The Corinthians are not bluffed, if it was really a bluff and on they go. I should point out that at this meeting, the Corcyraeans said they were willing to submit this quarrel to arbitration. I remind you again, not mediation, to turn it over to a third party and have them settle the question, but the Corinthians turned that down. I think that alone indicates who wanted war and who wanted peace at this point. The other thing is that it should be remembered that the thirty-years peace provided that neutrals were free to join either side that had signed the thirty-years peace. So that, when they were implying and threatening an alliance with Athens, they understood that the Athenians were free to accept them into the alliance without breaking the thirty-years peace. That would be a considerable issue as the problem grows more difficult.

Well, there is no peace and so the two sides organized their navies. The Corinthians did not have a large standing navy in peace time and they set to work to put one together. In 435 there is the Battle of Leucimne which takes place between the Corinthians and the Corcyraeans and the Corcyraeans win. Corinth is not deterred; now they really go to work and they build for them a vast fleet, consisting of ninety ships, unprecedented outside of Athens and they do turn, not in an official way, but unofficially to their Peloponnesian allies asking them to contribute help too and their Peloponnesian allies send another sixty ships, and so the Corinthians have available a total of one hundred fifty ships. The Corcyrian fleet consisted of one hundred and twenty ships; they did have a fleet that they kept at all times and that had given them the confidence in advance to do what they had done, but here was Corinth suddenly outnumbering them in this way.

Corcyra was now thoroughly frightened. They knew that Corinthians would be coming after them again with a fleet that was bigger than theirs, so they went to Athens in September of 433. Now, I ask you again to imagine yourself sitting there on the Pynx in Athens, in September of 433 as the Corcyraean ambassadors have come to your town. They're going to ask you to join in an alliance with them for the purpose of fighting the Corinthians and their friends. The Corinthians who have heard about this sent ambassadors of their own to Athens, they are present on that same hill, and they will make their case as to why the Athenians should say "no" to that request. Thucydides reports his version of both speeches. There is every reason to think he was sitting there in the Athenian assembly on the days in which these discussions took place.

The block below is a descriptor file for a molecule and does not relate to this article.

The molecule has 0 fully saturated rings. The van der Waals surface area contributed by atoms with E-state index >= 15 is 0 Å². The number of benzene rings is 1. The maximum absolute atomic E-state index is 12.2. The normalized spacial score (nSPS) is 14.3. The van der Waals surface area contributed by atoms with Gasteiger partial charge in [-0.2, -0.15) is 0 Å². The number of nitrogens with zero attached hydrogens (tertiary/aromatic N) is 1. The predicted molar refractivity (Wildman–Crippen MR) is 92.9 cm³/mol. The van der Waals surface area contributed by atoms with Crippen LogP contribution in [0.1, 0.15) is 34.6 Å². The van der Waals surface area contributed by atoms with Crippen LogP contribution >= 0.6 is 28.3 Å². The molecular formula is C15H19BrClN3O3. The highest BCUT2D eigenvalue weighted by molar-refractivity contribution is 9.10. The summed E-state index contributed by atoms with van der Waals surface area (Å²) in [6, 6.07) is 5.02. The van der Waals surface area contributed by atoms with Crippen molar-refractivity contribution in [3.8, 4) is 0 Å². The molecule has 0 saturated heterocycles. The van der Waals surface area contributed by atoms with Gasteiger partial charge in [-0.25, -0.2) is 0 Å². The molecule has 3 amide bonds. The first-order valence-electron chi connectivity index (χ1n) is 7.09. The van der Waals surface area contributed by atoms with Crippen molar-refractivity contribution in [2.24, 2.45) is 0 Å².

The essence of the Corcyraean argument is that--well, here are the points they make. Corinth is wrong, it is not a breach of the thirty-years peace for Athens to accept the Corcyraeans into their alliance because neutrals are permitted. Then they go through a lot of stuff to show that the Corinthians are bad guys, making arguments on the grounds of morality and virtue and decency and obeying the law and all kinds of stuff, but it's clear that that's not what's on their minds. They are talking about--basically they try to convince the Athenians on the grounds of the significance of their decision for the balance of power, and essentially the balance of naval power in the Greek world.

In passing, they make the point that Corcyra is very well situated for a naval--I should--for a sea voyage to Sicily and Italy, where the Athenians and others are always wanting to go. So, you want to be on our side. That's not really a very potent argument, because no town, no polis shuts its ports to any other polis except in war time. So, it's only when they mention it, they only have to be talking about why it's valuable to be allied with Corcyra, because and this is their most powerful underlying argument, there's going to be a war. Don't kid yourself Athenians is what they are saying, and when that war comes you're going to want to be us. You're going to want to have us on your side, in part because of our convenience, our strategic location.

On the other hand, more powerful is the fact--we have a hundred twenty ships. If we lose, if you let the Corinthians beat us, our ships will fall into their hands, and then they will have a much mightier fleet than even the one they have put together, and now your unquestioned dominance of the sea will be challenged. That's what's at issue. Don't imagine that this is just anybody's imagination. This is going to happen. The war is coming; an enormous amount of what's happening here has to do with your perception of whether the war is now inevitable or whether by restraint you can preserve the peace. That's the problem that the Athenians face.